Janet Eileen Gorloff Vander Beek, 1955-2014

Raising four kids, she’d spend hours in the car, driving to hockey games or ski events

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Janet Eileen Gorloff Vander Beek was born on June 10, 1955, in Montreal. Her father, George Gorloff, worked for the accounting equipment company McBee, while her mom, Eileen, was a piano teacher. The family grew with the birth of Susan 16 months later. Two days before Janet’s fifth birthday, her brother Jim was born.

Janet embraced the responsibility of being the eldest. Whenever there was cleaning to be done or siblings in need of tutoring for school, helping out was a compulsion, Jim says. “She was a motherly type from the very beginning.”

The family moved to Toronto in 1965, when her dad was promoted to president of the company. Janet was sad to leave Montreal, but the family returned often, including for ski trips to Mont Tremblant every March break. Even in harsh weather, Janet was on the slopes. “She did catch the odd T-bar in the head when the wind would blow,” Jim says.

Janet played golf and joined the high school swim team, but she inherited her mother’s musical talents. Janet fell in love with the French horn in Grade 7. She performed at the 1970 World Expo in Japan with her school band and later joined the North York Concert Band. Despite her commitments, when mom and dad weren’t able to drive Jim to his hockey games, Janet volunteered to help as soon as she got her licence.

Janet stayed in Toronto to study nursing at Seneca College. At a pool party in the summer of 1975, she met Ron Vander Beek, a chiropractic student. The two spent the entire summer together, be it at music concerts, visiting friends in Montreal or camping in Quebec City.

In 1976, Ron bought a chiropractic practice in the northern Ontario town of Kapuskasing. Janet, meanwhile, moved south to work as a nurse at Johns Hopkins Hospital in Baltimore. They both would undertake the 18-hour drive to visit each other, but not for long. The following year, Janet got a nursing job at the hospital in Kapuskasing and she married Ron in 1980.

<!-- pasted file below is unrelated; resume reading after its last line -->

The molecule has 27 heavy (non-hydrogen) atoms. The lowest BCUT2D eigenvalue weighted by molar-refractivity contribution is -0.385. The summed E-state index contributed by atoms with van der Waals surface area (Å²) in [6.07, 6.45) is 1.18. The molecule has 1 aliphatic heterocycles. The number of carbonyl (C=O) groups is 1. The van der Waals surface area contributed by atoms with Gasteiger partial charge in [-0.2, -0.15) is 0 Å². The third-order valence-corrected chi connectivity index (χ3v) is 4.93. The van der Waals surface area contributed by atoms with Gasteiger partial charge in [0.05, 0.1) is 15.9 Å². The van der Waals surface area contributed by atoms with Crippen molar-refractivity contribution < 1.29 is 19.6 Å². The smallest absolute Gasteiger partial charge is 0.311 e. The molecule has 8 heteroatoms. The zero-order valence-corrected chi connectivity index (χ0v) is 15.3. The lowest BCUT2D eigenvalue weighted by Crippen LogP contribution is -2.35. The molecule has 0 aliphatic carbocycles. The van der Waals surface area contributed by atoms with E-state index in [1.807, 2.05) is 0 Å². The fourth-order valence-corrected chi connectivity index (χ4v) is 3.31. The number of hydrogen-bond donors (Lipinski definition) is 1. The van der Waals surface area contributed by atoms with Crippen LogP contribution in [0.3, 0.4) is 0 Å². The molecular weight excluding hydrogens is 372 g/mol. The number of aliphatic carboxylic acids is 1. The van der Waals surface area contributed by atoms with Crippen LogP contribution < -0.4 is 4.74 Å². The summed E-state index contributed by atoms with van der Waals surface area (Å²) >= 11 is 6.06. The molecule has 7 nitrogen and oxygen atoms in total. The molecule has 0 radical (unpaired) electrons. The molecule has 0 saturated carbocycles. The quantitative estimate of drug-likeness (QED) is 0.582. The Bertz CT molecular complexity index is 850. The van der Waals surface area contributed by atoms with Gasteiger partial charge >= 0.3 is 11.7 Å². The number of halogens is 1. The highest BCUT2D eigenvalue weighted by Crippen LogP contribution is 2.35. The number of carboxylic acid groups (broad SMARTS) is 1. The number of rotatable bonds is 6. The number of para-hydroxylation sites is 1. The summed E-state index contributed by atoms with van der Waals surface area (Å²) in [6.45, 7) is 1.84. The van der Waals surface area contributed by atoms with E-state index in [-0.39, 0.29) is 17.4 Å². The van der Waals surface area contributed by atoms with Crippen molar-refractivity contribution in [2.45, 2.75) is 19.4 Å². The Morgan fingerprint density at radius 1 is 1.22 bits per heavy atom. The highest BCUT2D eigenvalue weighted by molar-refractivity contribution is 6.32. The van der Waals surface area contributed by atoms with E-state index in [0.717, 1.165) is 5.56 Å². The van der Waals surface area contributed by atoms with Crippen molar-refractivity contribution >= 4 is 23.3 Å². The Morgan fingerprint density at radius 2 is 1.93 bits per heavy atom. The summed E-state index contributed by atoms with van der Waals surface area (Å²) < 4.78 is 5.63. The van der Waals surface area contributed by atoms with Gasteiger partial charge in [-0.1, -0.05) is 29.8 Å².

They had two girls, Laura and Kelly, in 1981 and 1983, and then two boys, Mark and Jeff, in 1984 and 1987. Raising four kids in Kapuskasing included plenty of time outdoors and Janet was constantly corralling them all to get to school or sporting events on time. “She was a 110-lb. bundle of energy,” Kelly says.

To be closer to relatives, the family moved to Kitchener, Ont., in 1989, buying a home down the street from Janet’s parents. Ron started a new practice and Janet, being good with numbers, found work accounting at her brother’s company, Phoenix Skin Care Products. Janet’s other full-time job was driving across town for hockey practices or ski events. “My mom was the taxi driver,” Kelly says. “She would spend three to five hours in the car every day.” She gave rides to all the kids on the teams, buying two vanity plates: “BIG TXI” and “LTL TXI”—big taxi and little taxi. To keep track of her errands, her home and cars were filled with sticky notes. “If she didn’t have anything close by, she’d write on the back of a map,” Kelly says.

When relatives were looking for updates, they would call Janet. “She was the family spokesperson,” Ron says, adding that she spoke a mile a minute, but was a great listener. “She could walk up to a perfect stranger, talk to them for five minutes, then come back and tell us their whole life history.”

When Jeff was posted with the Canadian Forces in Chilliwack, B.C., for six months, she insisted on bringing him his car. She finished the cross-country drive, despite a minor accident, but the car would only last a week before it died.

When Janet found out both her daughters were pregnant in 2013, “she was buzzing with excitement for nine months,” Kelly says. Within two days of each other, in October, Janet had two grandkids and couldn’t contain her excitement. “I thought she was going to explode,” Kelly laughs. Janet prepared little Julia and Cooper for winter by knitting them toques, mittens and Christmas stockings.

On March 15, Ron and Janet were driving home from their cottage during a whiteout when they spotted a spun-out car. They pulled over to help, and Janet offered to keep the stranger’s kids warm in their vehicle until help arrived. As she was loading the children inside, an approaching SUV began to slide as it tried to slow down near the scene. Ron hit the gas to move their vehicle in time to save the children. Janet was struck by the SUV on the side of the road. She was 58.




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